New cell phone ban hopes to make school zones safer

Texting and talking on cell phones are known distractions for drivers, so much so that new laws are being passed all across the country and here at home.

In July, it became illegal for Indiana drivers under the age of 18 to text or use a cell phone while driving.

Now, South Bend has a new law that puts the brakes on cell phone use in school zones, no matter what your age.

“Whether you’re downloading something, text messaging, whatever you’re doing the rule of thumb is put the cell phone down. Don’t be handling it while you’re in a school zone,” says South Bend Police Captain Phil Trent.

The ban was enacted because cell phones are a dangerous distraction that people use all too often.

A national study released this week by Safe Kids USA found 1 in 10 drivers talks on a cell phone or is texting while driving through a school zone.

Safe Kids director Moira Donahue says distracted drivers exhibit driving skills similar to that of a drunk driver. “We don't know why they are doing it but we know that it is not a great combination to have children walking and drivers who aren't paying attention to the roads.”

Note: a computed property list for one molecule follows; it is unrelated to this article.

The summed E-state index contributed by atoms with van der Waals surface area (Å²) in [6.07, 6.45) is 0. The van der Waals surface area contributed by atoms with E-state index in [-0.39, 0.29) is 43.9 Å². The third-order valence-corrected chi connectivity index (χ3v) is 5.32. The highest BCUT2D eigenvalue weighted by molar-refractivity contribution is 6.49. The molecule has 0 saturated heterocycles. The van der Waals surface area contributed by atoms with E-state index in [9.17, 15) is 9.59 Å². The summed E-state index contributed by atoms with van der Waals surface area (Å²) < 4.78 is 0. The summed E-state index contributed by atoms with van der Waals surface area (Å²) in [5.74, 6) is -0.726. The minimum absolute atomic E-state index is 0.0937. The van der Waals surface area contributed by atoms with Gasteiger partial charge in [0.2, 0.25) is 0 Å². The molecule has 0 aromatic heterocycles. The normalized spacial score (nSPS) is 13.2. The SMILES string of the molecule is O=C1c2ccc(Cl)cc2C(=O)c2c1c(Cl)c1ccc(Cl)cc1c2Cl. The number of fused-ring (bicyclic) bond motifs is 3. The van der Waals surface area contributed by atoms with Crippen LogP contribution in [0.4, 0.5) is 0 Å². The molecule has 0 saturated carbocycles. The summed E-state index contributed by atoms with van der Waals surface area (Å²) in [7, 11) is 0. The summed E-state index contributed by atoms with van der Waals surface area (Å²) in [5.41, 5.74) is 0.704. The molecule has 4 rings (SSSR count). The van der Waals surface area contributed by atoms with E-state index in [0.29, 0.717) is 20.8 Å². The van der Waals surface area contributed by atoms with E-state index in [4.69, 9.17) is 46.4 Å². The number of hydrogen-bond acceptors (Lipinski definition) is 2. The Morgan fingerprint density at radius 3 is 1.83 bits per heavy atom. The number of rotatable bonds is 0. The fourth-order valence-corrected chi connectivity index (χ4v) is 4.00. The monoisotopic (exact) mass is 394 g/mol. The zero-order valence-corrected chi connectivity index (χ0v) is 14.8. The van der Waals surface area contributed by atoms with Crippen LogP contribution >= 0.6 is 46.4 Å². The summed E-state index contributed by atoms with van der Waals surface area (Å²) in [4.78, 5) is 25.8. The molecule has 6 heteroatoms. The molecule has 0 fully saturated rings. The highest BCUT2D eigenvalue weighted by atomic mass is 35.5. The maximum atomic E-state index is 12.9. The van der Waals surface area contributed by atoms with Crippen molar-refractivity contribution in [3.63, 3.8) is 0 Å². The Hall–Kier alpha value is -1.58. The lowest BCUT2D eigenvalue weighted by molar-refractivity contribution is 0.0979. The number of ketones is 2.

Over a dozen states have banned texting while driving and others are considering it.

Experts say their studies show that where there are bans, kids are safer. “What we found in our study was that in states that had laws that restricted the use of cell phones and texting that their were fewer driver distractions were observed so we found there was definitely a connection between the laws and the prevalence of distracted drivers in school zones,” says Donahue.

With the new law, you can expect police to be watching, “we're already out in the school zones, at the appropriate time, so it’s not going to be a big effort to dedicate some personnel to actually enforce this ban,” says Captain Trent.

If you are pulled over, the first offense will cost you $75, the second $125 and the third $250.

The law does say it is okay to use hands free devices while driving in school zones.

But Donahue says, “the solution to this problem is really simple: they need to put down the cell phones, in fact turn them off so they're not tempted to send any text messages.”

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